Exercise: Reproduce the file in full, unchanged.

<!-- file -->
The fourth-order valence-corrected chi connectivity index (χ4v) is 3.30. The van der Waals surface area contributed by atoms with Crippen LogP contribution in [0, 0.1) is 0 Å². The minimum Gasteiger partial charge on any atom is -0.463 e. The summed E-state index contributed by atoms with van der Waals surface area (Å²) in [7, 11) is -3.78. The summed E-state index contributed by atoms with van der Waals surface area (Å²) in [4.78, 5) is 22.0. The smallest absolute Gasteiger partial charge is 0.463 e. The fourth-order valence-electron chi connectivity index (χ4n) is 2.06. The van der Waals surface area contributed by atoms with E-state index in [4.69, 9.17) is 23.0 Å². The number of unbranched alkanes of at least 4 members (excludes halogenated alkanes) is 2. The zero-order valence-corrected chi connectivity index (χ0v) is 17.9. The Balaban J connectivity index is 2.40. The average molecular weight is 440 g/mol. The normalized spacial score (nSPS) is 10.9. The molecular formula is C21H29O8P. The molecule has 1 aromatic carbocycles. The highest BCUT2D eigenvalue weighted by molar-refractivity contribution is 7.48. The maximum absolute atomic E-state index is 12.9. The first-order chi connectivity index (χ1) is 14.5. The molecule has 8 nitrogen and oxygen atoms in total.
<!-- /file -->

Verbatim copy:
The fourth-order valence-corrected chi connectivity index (χ4v) is 3.30. The van der Waals surface area contributed by atoms with Crippen LogP contribution in [0, 0.1) is 0 Å². The minimum Gasteiger partial charge on any atom is -0.463 e. The summed E-state index contributed by atoms with van der Waals surface area (Å²) in [7, 11) is -3.78. The summed E-state index contributed by atoms with van der Waals surface area (Å²) in [4.78, 5) is 22.0. The smallest absolute Gasteiger partial charge is 0.463 e. The fourth-order valence-electron chi connectivity index (χ4n) is 2.06. The van der Waals surface area contributed by atoms with E-state index in [4.69, 9.17) is 23.0 Å². The number of unbranched alkanes of at least 4 members (excludes halogenated alkanes) is 2. The zero-order valence-corrected chi connectivity index (χ0v) is 17.9. The Balaban J connectivity index is 2.40. The average molecular weight is 440 g/mol. The normalized spacial score (nSPS) is 10.9. The molecular formula is C21H29O8P. The molecule has 1 aromatic carbocycles. The highest BCUT2D eigenvalue weighted by molar-refractivity contribution is 7.48. The maximum absolute atomic E-state index is 12.9. The first-order chi connectivity index (χ1) is 14.5. The molecule has 8 nitrogen and oxygen atoms in total.